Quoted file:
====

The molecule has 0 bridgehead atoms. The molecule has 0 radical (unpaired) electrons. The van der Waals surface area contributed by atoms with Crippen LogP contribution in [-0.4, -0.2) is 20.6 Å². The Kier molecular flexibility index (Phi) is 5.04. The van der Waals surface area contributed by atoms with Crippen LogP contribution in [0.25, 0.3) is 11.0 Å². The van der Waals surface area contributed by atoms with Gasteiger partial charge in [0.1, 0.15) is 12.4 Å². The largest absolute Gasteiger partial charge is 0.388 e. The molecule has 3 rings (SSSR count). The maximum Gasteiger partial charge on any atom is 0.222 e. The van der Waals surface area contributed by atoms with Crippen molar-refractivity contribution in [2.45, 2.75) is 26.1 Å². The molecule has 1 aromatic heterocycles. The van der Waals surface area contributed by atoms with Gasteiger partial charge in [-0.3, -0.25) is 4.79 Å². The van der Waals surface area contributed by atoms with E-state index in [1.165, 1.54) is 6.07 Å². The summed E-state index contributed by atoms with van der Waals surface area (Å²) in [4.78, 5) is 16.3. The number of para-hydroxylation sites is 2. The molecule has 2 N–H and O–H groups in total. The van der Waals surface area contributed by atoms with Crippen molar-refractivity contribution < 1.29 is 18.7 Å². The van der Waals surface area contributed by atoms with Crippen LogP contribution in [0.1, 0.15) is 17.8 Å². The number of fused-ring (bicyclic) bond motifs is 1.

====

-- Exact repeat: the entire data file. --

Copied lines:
The molecule has 0 bridgehead atoms. The molecule has 0 radical (unpaired) electrons. The van der Waals surface area contributed by atoms with Crippen LogP contribution in [-0.4, -0.2) is 20.6 Å². The Kier molecular flexibility index (Phi) is 5.04. The van der Waals surface area contributed by atoms with Crippen LogP contribution in [0.25, 0.3) is 11.0 Å². The van der Waals surface area contributed by atoms with Gasteiger partial charge in [0.1, 0.15) is 12.4 Å². The largest absolute Gasteiger partial charge is 0.388 e. The molecule has 3 rings (SSSR count). The maximum Gasteiger partial charge on any atom is 0.222 e. The van der Waals surface area contributed by atoms with Crippen molar-refractivity contribution in [2.45, 2.75) is 26.1 Å². The molecule has 1 aromatic heterocycles. The van der Waals surface area contributed by atoms with Gasteiger partial charge in [-0.3, -0.25) is 4.79 Å². The van der Waals surface area contributed by atoms with E-state index in [1.165, 1.54) is 6.07 Å². The summed E-state index contributed by atoms with van der Waals surface area (Å²) in [4.78, 5) is 16.3. The number of para-hydroxylation sites is 2. The molecule has 2 N–H and O–H groups in total. The van der Waals surface area contributed by atoms with Crippen molar-refractivity contribution < 1.29 is 18.7 Å². The van der Waals surface area contributed by atoms with Crippen LogP contribution in [0.1, 0.15) is 17.8 Å². The number of fused-ring (bicyclic) bond motifs is 1.